Hello Birds + Human Beings,

I am writing to wish you all a wonderful new year. Perhaps it is the best of times and the worst of times, this 2017. With that in mind, this "blog" is here to inspire, make funny and inform. On top of random drawings and witticisms, this small space of the world is to be used in the coming months to feature and celebrate multi-ferocious individuals: the whimsicals. It shall be a magical sampling of beings with integrity and commitment to process. There is much to learn from the whimsicals and our neighbors alike. This space shall be a disclosure of their beliefs and practices of art, intimacy, self-love, and femininity. It is a time to speak the unspoken and ask questions. Through the exploration of these topics, we can all invite new ideas, celebrate our quirks and soar a little higher both individually and collectively. It is my belief that we are all magical and you can create the world you want to live in, we can create the world we want to live in, through small gestures and stronger connections. We can’t change everything, but “a kiss can make a difference.”

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 I will be kicking this series off by celebrating Grace E Courvoisier. She's a real gem ladies and gents!

Grace is a choreographer and dancer raised in Sin City. We became friends in the dance trenches of NYC in our early twenties. Her choreography does not always reflect her jovial disposition, but it is always reflects her refined, sensuous and cinematic presence. Plus, there is this fine focus on the feminine that always pulls my attention. Like a jewel aflame, my memory is stained with the sight of her red locks and emerald costume flipping upward after some guttural movement in a solo piece a few years back. To see her perform is to witness the elegance of ravishing being.

The last time we met in person, a few months ago it seems, we grabbed tea at the cafe in the back of a SoHo bookstore. It was a scene from Beauty and the Beast. Weathered and new books alike lined the walls of a dimly lit, two story interior. Her classiness and intellect was the Beauty while our gripe and gossip was the Beast. The questions of the time concerned our choreographic process, boys (oh boys), and whether to live or not to live in New York City as artists with undying love for the art of dance. Although the conversation continues today, we no longer meet in the dingy and romantic cityscape where our friendship was forged. Since Grace has recently moved to the West Coast, we now must gather over video chat. 

The Story of Gathering 

It was nearing our scheduled meeting. It was afternoon time in the desert, where Grace has moved, and 7 PM in my new apartment above the Chinese Restaurant. I quickly set up my laptop for note taking and positioned my phone for the FaceTime call. When it seemed like my background was clean enough to share with Grace through the small window of my phone, I called her up. I was greeted with the giggling smile of Grace. She’s intoxicating. The talk was intended to last an hour.  Three hours later, I was prying myself off the phone so that she could make dinner with her sisters and Natalie could move on to her bedtime rituals. (That’s me in third person).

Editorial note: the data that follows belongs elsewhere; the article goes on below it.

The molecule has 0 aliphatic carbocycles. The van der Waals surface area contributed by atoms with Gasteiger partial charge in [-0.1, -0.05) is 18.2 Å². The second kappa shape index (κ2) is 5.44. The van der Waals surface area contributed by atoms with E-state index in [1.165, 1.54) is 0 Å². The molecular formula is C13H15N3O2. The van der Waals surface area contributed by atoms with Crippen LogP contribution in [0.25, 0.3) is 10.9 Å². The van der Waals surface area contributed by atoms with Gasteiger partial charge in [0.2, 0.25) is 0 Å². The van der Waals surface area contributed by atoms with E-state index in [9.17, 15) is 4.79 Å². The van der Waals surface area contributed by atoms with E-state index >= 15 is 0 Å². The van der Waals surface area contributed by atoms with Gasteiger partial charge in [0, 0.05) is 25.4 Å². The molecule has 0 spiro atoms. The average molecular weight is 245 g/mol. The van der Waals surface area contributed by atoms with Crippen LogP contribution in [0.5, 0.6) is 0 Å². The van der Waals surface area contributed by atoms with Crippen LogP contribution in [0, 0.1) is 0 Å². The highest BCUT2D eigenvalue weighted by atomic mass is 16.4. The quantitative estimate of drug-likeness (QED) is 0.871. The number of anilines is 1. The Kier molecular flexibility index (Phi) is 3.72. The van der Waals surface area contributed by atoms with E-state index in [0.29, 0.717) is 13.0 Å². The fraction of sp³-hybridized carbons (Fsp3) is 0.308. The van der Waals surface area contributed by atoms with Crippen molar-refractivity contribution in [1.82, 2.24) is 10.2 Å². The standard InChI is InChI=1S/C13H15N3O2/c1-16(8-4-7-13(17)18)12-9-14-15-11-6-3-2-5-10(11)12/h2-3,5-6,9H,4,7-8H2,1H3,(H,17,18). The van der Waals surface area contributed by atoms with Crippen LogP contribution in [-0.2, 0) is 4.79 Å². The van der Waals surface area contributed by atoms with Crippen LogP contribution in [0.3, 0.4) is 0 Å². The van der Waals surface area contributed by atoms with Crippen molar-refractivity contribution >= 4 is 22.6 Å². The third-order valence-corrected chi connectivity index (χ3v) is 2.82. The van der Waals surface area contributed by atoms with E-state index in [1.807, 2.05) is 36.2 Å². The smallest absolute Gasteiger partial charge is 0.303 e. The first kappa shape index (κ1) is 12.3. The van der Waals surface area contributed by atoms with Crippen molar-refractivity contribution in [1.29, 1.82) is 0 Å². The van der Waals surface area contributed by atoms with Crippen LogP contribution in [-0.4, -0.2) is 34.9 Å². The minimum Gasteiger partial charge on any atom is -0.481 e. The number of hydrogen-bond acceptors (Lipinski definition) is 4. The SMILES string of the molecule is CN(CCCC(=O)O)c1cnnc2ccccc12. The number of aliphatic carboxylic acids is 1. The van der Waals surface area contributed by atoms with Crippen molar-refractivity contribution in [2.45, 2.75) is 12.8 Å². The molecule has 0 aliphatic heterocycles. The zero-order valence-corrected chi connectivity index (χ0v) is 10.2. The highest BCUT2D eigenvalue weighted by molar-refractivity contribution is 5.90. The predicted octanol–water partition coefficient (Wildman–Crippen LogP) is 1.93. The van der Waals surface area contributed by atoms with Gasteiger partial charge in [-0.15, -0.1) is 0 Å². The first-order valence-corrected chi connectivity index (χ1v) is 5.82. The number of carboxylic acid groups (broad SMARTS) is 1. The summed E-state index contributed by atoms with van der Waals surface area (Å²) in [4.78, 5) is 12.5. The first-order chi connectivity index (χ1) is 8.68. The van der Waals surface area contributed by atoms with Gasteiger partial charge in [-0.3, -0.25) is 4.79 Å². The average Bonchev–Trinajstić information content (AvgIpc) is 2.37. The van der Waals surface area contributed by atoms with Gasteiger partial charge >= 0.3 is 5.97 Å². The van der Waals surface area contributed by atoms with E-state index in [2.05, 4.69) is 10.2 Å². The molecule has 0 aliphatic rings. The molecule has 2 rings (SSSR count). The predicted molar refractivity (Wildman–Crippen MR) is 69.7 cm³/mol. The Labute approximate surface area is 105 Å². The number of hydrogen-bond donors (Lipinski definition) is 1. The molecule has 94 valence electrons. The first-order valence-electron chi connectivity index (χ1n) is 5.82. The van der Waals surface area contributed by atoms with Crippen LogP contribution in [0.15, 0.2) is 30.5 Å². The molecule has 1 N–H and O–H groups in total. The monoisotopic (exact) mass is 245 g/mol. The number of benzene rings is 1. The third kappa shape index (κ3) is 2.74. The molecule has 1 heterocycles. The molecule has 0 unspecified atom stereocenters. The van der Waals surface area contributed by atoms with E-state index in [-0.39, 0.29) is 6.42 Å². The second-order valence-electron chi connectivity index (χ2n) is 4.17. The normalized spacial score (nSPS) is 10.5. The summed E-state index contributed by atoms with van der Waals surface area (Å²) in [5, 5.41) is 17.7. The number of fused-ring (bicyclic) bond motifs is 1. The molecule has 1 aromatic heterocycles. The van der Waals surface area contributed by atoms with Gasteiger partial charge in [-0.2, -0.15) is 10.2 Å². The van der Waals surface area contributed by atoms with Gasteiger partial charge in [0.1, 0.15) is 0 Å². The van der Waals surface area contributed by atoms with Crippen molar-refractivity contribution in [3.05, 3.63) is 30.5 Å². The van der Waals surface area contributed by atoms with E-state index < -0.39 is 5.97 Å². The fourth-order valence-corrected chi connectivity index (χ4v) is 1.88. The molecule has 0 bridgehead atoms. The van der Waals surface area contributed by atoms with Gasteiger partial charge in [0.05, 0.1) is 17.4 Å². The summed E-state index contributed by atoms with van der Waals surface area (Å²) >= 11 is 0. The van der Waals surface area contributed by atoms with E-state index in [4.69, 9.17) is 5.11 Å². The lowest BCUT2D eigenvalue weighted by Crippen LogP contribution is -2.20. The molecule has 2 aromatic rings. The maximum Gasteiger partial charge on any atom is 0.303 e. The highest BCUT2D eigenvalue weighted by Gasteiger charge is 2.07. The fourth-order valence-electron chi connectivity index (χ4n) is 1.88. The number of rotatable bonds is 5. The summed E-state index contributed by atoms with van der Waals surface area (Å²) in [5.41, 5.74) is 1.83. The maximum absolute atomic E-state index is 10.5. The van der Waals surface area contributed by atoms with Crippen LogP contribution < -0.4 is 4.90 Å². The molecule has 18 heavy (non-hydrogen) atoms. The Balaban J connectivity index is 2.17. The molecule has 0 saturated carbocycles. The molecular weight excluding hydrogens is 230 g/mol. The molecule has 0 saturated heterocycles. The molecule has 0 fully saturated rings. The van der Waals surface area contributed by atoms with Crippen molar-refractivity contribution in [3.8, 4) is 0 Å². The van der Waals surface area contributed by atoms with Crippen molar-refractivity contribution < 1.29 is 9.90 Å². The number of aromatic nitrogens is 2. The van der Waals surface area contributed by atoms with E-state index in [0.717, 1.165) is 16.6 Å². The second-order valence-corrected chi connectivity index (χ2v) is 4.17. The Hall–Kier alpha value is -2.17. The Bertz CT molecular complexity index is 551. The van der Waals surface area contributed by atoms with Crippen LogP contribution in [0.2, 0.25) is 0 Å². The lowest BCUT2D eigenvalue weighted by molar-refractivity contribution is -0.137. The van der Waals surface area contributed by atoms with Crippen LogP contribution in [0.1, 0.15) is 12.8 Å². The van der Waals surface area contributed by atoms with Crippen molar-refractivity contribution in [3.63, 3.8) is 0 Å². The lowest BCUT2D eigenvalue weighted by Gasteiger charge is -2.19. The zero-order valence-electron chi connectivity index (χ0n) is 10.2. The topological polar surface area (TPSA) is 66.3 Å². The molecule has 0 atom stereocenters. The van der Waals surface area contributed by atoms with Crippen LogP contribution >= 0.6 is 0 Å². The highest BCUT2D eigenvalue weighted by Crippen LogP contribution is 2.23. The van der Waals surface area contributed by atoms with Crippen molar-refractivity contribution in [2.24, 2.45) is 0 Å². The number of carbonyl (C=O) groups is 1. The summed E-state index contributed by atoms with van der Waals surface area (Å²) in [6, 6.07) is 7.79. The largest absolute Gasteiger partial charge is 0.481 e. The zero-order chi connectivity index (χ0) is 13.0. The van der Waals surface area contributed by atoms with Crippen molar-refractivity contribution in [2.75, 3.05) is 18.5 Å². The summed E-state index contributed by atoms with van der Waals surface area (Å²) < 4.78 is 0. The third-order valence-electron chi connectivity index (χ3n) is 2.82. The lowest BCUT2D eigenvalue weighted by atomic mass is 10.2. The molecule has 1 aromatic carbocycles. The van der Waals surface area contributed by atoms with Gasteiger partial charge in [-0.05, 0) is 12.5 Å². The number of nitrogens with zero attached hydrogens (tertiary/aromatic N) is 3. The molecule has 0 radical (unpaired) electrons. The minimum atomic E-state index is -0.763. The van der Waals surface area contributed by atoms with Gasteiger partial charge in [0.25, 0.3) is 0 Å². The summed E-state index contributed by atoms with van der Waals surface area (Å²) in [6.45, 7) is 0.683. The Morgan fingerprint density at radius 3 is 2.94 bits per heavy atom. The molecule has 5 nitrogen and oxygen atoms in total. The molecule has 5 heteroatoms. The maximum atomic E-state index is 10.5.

Below are the treasures from the conversation. These insights have become a portrait and doodling of Grace. 

Let’s Celebrate!

"curtain open in 5!" . . . "thank you 5!"

PERFORMANCE : Grace does not like to display the female form in a typical way. It is common for more skin to be visible in the expression and exhibition of the body, but Grace believes the audience “sees more if one is clothed more.” She finds provocation in her Victorian aesthetic. Her women tend to be dressed up to the neck, noting that it is more poignant to unbutton the collar of a shirt than to rip off the entire shirt. There is seduction in simply taking down one’s hair. She is decisive about the pacing and portions of the body exposed in performance, wielding such suspense and romance. “Vulgarity and vulnerability, women possess both and women only want to express one of them at a time, but we are both.” Subtlety and sex are just two traits that Grace crafts. Many of her works highlight multi-dimensional women and concepts of sisterhood. 

It is not Grace’s aim to be known as a feminist choreographer despite her female narratives. The emphasis comes naturally to her since she grew up in an estrogen-heavy family and walks this life as a female. Plus, as she says, “the female body is gorgeous, so why not?”  She went to a performing arts high school on top of growing up with two sisters and having only aunts. The boy perspective was never around outside of a strong father figure that she says might as well be Jesus. She admires how he has never parented through yelling, serves the under-privileged through volunteer work, goes beyond being a voice over talent as an author on the artistry in the field, and spotlights the lives of foster children through his TV special Wednesday’s Child. “I’m definitely a daddy’s girl, minus the credit card,” she giggles. The closeness and strength of devotion she feels towards her familial and chosen sisters, the impressions and values of both womanhood and sisterhood from her upbringing, flow directly into her work. “The celebration of these sisterhood bonds have been muted. I want to un-mute them.” These are significant bonds between girls that are “more important than any romance.” Her girlfriends are everything. She never lets these friendships go by the wayside. “They can’t,” she exclaims, “especially as friends are getting married and serious with men, starting families.” She describes being heavily impacted by overhearing her mom confide over the phone with what was clearly a lifelong girlfriend, affirming to her how important these bonds of sisterhood are to a woman’s wellbeing through the years. The sense of trust and longevity found in these bonds provides strength of heart and dignity to the female spirit.